Defendant doesn't challenge Bloomfield's presence on the basis of her past experiences, which she said she could set aside. Defendant only impugns Bloomfield's ability to focus her attention on the evidence presented despite her concerns for her mother at home. As a preliminary matter, the parties dispute whether this issue was properly preserved for appellate review. Defendant insists that it was, as defense counsel moved to strike and also included this issue in a post-trial motion. If the matter was preserved, then this court reviews for an abuse of discretion. State v. Deck, 303 S.W.3d 527, 535 (Mo.2010). The State asserts that the issue wasn't preserved in that defense counsel neglected to reiterate the motion to strike during the bench conference. This court may review unpreserved errors affecting a defendant's substantial rights where manifest injustice has occurred. Rule 30. 20. Either way—whether we review for an abuse of discretion or plain error—we find no basis for reversal.

Defendant argues that Bloomfield should have been struck for cause because her alleged inability to focus on the proceedings rendered her unqualified to serve. Defendant cites no authority for his proposition that a juror's perceived distractibility is cause to strike. The cases cited in his brief, inapposite here, examine whether jurors' viewpoints impeded their ability to find the facts based on the evidence and in accordance with the instructions.1 Defendant here doesn't question Bloomfield's impartiality but rather her attention span. While we commend Defendant's faith in the concentration skills of other jurors comparatively, we recognize—and infinitely appreciate—that all jurors must abandon personal and professional responsibilities to fulfill this critical civic duty. Bloomfield's situation was hardly unique. Bloomfield clearly articulated her desire to serve and an ability to remain impartial, and nothing in the record casts doubt that she satisfied her oath. We find neither plain error nor an abuse of discretion. Point denied.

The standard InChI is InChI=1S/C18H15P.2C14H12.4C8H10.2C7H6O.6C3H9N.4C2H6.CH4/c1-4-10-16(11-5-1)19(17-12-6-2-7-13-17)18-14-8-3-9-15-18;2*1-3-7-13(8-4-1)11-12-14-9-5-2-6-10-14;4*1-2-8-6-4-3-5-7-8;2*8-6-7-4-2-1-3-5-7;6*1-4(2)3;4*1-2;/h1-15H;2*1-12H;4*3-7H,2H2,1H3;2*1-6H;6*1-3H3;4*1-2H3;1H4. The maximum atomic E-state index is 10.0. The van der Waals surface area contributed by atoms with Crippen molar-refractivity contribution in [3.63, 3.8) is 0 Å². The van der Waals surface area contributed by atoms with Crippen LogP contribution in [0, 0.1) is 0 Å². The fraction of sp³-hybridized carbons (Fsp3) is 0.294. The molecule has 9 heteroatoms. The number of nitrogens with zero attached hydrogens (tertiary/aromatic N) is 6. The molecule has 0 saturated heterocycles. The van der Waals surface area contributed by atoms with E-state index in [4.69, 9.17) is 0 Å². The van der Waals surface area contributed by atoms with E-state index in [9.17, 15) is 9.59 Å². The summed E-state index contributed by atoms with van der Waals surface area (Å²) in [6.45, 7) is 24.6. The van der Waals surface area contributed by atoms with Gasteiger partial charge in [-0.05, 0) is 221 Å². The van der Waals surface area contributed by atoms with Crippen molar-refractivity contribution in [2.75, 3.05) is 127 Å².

The trial court's judgment is affirmed.


1.  Moreover, the appellate court affirmed in every instance. See State v. Chanerl, 793 S.W.2d 186 (Mo.App.W.D.1990) (trial court had no duty to inquire further where corrections officer indicated that he might have difficulty remaining impartial if the defendant were an inmate but he had no such bias against Chanerl); State v. Price, 787 S.W.2d 296 (Mo.App.W.D.1990) (trial court had no duty to inquire further where veniremember had personal knowledge of a witness but indicated that she could remain impartial); State v. Deck, 303 S.W.3d 527 (Mo.2010) (trial court properly struck venireperson who doubted whether she could sign a death verdict); State v. Douglas, 132 S.W.3d 251 (Mo.App.S.D.2004) (prosecutor's former representation of prospective juror did not warrant strike for cause, as nothing in his responses indicated an inability to remain impartial); State v. Johnson, 22 S.W.3d 183 (Mo.2000) (trial court properly struck veniremember who doubted his ability to follow the law and indicated that he would require more than proof beyond a reasonable doubt and wouldn't sign his name to a death verdict).


ROY L. RICHTER, P.J. and GLENN A. NORTON, J., concur.